Dumpster diving: A perfect practice for Holy Week

Our trash tells stories about oppression and hope, death and resurrection.
Our Faith

As winter begins to melt away, I’m thinking about dumpster diving again. I started last year when I realized how much college students throw away at the end of the term. It was an idle hobby at first. Working part time and lonely in a new city, I biked up and down residential alleys on what I called a “gross, grown-up treasure hunt.” The themes of Holy Week—human failing and community, oppression and hope, death and resurrection—resonate with the political and spiritual themes that emerged as I dug through last summer’s garbage. Our trash tells stories about who we are, what we value, and how we’re hurting.

It’s warmer now, and soon students will move out again; these things move in cycles. When the rain stops, I plan to go to the alleys and see what I find.

Palm Sunday

Here are some things I’ve found in Chicago dumpsters: Red high heels, new in the box. 470 pesos. A bag of 80 golf balls. Obama’s autobiography, hardcover. Girl Scout cookies that expire next month. A Coach purse. Halloween decorations. A bike pump. Bowties in wild patterns. Cans of garbanzo beans. AirPods. A “seven piece cordial set in luxurious silverplate.”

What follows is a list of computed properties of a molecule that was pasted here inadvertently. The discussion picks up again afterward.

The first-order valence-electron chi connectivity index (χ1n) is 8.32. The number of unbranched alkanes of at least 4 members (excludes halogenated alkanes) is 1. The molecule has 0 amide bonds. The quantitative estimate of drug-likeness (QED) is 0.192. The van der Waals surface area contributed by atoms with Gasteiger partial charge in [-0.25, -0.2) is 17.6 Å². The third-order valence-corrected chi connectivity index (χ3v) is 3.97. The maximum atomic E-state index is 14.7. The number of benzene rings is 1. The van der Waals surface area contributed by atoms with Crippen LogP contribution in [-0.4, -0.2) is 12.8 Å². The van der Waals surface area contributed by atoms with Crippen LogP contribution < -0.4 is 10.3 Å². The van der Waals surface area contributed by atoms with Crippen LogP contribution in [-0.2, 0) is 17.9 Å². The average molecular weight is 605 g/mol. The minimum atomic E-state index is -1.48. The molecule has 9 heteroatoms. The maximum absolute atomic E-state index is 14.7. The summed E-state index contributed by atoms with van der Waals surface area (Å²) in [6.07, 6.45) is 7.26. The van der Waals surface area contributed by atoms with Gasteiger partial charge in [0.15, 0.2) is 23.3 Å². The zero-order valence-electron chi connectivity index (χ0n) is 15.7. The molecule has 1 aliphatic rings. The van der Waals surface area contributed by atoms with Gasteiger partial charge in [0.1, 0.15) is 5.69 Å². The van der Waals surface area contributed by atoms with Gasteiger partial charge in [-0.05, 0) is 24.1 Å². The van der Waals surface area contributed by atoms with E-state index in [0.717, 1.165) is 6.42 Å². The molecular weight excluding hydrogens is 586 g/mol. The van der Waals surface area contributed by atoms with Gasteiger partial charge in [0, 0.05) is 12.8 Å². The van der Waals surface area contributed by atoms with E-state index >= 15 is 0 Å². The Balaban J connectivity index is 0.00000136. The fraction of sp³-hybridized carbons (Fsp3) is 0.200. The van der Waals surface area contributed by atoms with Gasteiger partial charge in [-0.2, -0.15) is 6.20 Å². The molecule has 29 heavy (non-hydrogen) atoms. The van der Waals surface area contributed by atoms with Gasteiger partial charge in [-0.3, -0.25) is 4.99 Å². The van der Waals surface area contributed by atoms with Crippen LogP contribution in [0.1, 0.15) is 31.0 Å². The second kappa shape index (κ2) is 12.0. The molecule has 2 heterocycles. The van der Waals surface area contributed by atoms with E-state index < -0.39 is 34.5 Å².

Growing up, I thought the lesson of Palm Sunday was “people are fickle.” We like Jesus now, but we’re going to turn on him later in the week. As an adult, I know better than to blame the crowds. Pontius Pilate washed his hands of it, but the “invisible hand” of Caesar was dirty.


Sometimes I get mad at people for throwing so much away, but I remember a college friend who asked me to hold onto a mug and a stuffed animal when she graduated and left the country. Frantic, not fickle, she donated everything else to a church; she couldn’t afford to take it on the plane.

Holy Thursday

Last fall, my friends and I found a dumpster full of bags of frozen food. They hadn’t thawed yet so we filled our arms with carrots, tilapia, and pineapple cubes. We cooked some dinners and shared them with our housemates.

Another time, I found a sealed box of “sea salt pita crackers” in a dumpster. I was about to take a group of college students to El Salvador, so I packed the box as a travel snack. Every time I pulled it out, I took secret pleasure in those crackers. I didn’t have to buy pricey chips at the airport. When I got home, I shared the last few crackers with a friend who agreed that they were some of the best crackers we’d ever had.

Good Friday

Our dumpsters reveal the worst of us, collectively. Many things we throw away are things we never really wanted, like novelty sunglasses. They’re tacky and flimsy, but someone made them on the cheap and we bought them for a cheap laugh. When I find novelty sunglasses in the trash, I leave them there.


Dumpsters tell stories about cities, class, and power. Why didn’t people donate this stuff to a thrift store? The thrift stores are in the suburbs and people don’t have cars, or they’re moving out in a rush because something bad happened. Plus, some thrift stores are for-profit and throw lots of things away. Why didn’t people give this stuff to their neighbors? People don’t know their neighbors. They move in and out so quickly, and we spend our lives shuttling between home and work. Why did people buy this stuff? We buy too much because it makes us feel good for a minute, and God knows we don’t always feel good.